For a while, the Detroit Lions looked as though they might keep their streak of dramatic, come-from-behind victories alive.
But Detroit finally fizzled at Arizona, losing 14-6 despite another stout defensive performance. The Lions had won four straight games, including exhilarating fourth-quarter rallies against New Orleans, Atlanta and Miami.
"We had our chances, too," coach Jim Caldwell said Monday. "It was a tight game with two good defenses. We had several opportunities to close the gap a little more and get ourselves in position to win it, but we were not able to do so."
Caldwell isn't worried about his team's ability to bounce back, even with a trip to New England next on the schedule.
"They've shown in spurts they have grit, they're tough, they come back, they fight you," Caldwell said. "Even in this ball game, the effort was unreal. When you get that kind of effort, you just have to work on execution and some things. We'll get better. I do think this team has the fortitude to be real resilient under disappointment."
When asked about suiting back up to play a team as dangerous as the Patriots, running back Joique Bell said, "We're going to play Lions football. Resilient football. We have a lot of playmakers on this offense. We just have to figure out what we need to do and take it from there."
And the offense does need to find some answers. The Cardinals kept the Lions out of the end zone Sunday, and Detroit mustered only 262 total yards. Quarterback Matthew Stafford managed just 164 yards on 18-of-30 passing with an interception.
"There is not anything you can do about that game," Caldwell said. "You don't dwell on it. We do look at where we are, go through the game and point out our mistakes with brutal honesty. We don't short change it. You have to get those things fixed in a hurry."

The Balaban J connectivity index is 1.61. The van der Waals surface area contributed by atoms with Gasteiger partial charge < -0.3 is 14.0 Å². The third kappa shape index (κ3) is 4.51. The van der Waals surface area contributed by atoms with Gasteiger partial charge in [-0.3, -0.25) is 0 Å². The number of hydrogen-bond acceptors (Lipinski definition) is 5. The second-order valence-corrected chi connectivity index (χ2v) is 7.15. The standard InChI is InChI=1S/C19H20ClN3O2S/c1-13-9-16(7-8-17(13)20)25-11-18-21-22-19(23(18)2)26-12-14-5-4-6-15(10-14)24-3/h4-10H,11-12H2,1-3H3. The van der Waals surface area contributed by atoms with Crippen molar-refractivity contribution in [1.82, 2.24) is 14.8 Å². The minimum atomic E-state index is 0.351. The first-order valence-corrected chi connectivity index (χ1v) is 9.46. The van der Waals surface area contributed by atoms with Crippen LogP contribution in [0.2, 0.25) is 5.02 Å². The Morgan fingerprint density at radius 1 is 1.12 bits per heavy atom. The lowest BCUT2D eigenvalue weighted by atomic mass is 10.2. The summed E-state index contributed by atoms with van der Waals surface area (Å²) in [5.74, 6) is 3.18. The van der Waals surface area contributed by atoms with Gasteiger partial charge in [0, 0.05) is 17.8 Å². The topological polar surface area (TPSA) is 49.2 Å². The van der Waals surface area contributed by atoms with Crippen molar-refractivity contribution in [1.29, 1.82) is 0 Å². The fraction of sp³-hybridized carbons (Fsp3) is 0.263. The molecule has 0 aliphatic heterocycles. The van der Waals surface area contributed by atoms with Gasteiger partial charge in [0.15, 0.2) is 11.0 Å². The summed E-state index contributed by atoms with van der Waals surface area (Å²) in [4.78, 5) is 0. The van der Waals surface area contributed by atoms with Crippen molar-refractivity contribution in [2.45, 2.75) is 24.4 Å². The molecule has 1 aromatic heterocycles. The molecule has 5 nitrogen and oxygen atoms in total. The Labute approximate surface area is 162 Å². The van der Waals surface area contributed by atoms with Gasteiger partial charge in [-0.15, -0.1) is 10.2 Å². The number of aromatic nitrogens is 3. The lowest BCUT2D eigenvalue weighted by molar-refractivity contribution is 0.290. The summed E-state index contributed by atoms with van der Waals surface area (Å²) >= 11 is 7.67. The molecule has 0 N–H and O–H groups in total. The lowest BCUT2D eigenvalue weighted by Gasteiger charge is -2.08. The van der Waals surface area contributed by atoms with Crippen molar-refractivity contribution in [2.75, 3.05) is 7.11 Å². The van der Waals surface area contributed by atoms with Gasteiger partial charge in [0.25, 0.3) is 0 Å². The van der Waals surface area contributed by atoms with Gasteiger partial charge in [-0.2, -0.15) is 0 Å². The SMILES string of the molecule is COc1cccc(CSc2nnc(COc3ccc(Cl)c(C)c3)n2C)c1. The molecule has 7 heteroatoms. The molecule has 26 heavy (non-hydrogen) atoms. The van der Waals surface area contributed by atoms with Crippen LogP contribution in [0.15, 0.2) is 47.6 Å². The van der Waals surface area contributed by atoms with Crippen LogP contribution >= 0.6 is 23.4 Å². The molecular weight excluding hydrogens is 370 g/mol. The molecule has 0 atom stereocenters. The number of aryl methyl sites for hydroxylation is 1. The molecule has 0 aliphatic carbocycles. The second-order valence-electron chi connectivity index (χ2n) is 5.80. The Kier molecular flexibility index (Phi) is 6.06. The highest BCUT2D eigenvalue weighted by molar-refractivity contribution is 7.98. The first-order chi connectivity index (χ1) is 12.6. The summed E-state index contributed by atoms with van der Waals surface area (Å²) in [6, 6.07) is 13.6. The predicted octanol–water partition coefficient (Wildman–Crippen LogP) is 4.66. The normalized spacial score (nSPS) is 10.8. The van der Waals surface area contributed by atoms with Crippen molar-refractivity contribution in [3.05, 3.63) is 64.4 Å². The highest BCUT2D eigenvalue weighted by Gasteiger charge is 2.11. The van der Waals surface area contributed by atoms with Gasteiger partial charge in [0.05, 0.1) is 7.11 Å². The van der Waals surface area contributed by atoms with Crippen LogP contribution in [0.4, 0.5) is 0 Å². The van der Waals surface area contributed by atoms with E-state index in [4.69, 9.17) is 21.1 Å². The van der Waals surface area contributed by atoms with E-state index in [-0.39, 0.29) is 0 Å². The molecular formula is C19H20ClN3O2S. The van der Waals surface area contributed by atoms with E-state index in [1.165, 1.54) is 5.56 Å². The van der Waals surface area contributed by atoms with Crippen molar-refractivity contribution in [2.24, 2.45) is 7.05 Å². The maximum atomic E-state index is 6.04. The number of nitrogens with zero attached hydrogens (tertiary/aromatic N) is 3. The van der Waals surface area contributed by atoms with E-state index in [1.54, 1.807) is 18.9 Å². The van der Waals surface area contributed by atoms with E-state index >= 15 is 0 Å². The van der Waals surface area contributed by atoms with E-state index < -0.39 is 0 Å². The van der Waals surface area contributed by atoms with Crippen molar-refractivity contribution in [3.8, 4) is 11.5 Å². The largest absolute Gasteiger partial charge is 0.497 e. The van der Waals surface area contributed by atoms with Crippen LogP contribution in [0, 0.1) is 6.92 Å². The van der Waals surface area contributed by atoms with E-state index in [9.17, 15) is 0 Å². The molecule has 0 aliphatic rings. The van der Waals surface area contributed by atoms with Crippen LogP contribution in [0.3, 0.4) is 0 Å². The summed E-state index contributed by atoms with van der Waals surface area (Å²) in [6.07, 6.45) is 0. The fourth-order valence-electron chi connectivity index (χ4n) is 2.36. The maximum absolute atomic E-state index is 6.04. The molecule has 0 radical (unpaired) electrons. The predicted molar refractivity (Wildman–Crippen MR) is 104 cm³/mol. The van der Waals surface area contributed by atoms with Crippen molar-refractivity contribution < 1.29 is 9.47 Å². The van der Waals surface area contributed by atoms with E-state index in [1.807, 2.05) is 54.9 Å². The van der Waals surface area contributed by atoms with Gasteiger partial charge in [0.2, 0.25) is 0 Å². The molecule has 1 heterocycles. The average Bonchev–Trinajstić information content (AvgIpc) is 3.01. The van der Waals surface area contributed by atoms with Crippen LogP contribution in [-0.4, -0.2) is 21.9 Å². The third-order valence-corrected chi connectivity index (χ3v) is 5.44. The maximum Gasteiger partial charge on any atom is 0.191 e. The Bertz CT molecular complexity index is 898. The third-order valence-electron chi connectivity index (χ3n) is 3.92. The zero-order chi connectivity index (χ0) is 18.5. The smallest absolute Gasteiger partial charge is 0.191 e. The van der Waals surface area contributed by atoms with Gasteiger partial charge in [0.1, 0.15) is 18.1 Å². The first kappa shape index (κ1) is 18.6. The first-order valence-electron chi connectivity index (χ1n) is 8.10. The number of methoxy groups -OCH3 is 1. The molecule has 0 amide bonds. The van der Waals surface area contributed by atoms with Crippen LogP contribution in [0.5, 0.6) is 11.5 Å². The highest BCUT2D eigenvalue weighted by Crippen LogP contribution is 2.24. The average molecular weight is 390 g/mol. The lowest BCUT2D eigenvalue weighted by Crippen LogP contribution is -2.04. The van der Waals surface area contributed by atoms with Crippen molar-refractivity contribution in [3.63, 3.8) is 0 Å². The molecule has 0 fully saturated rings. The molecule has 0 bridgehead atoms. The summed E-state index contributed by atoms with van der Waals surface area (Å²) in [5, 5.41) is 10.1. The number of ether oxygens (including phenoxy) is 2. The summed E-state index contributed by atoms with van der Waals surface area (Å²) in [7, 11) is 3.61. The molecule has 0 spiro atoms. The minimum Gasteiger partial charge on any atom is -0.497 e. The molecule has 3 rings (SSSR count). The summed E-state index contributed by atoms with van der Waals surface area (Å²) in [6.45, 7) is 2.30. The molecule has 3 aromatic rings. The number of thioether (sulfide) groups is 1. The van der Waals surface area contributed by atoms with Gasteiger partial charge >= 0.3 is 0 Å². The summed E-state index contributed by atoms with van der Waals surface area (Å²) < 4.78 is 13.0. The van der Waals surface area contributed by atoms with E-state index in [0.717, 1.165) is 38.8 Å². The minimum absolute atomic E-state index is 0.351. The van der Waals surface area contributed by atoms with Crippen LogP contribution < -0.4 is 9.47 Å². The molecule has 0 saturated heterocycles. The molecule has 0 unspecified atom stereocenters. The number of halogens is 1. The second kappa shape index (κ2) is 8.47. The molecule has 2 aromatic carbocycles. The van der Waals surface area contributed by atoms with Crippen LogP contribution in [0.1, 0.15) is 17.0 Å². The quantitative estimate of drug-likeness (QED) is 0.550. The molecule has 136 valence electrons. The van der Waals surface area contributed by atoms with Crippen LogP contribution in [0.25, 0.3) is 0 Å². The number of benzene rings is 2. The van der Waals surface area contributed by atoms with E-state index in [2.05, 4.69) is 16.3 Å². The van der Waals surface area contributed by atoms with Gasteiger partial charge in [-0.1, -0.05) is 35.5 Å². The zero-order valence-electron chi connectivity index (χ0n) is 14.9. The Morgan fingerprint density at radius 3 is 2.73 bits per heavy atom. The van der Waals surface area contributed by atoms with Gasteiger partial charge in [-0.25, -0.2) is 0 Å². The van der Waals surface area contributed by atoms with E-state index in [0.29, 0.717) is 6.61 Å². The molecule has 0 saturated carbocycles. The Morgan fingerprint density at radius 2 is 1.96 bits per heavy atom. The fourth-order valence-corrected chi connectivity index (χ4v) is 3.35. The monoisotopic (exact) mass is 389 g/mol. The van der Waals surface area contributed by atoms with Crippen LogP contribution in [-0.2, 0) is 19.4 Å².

Some have questioned offensive coordinator Joe Lombardi's play calling, but Caldwell said he is "certainly satisfied" with it and made it clear that it's under his purview.
"Here's the bottom line: Every defensive call, every call on special teams, every call on offense goes through me," Caldwell said. "If I don't like it, I'll change it. I'm responsible for every call that goes into the game, plain and simple. That's my prerogative, and thus I'm responsible for everything that goes on, whether we're effective or ineffective."
Although the usually dangerous aerial attack never got into a rhythm against Arizona, Detroit did find more success than usual on the ground.
Bell had 14 carries for 85 yards, averaging 6.1 yards per rush. As a team, the Lions averaged a season-best 5.1 yards per carry. Before Sunday, Detroit had not posted a per-carry average better than 3.9 yards in a game.
And while he was clear that the overall performance Sunday was not where it needs to be, Caldwell is optimistic about the running game.
"The last couple weeks, Bell is setting a tone," Caldwell said. "He is a reckless runner. He's got power. He's deceptively elusive, and I think he does a good job. He wants the ball in his hands. He has been able to make some great runs and tough catches."
The run game may get another boost from Reggie Bush, who missed the Arizona game with a nagging ankle injury. Bush said he plans to play against the Patriots.
"I have been trying to do my best to get as healthy as I can and be as smart as I can about it," Bush said. "Hopefully not playing this past game will play dividends this weekend."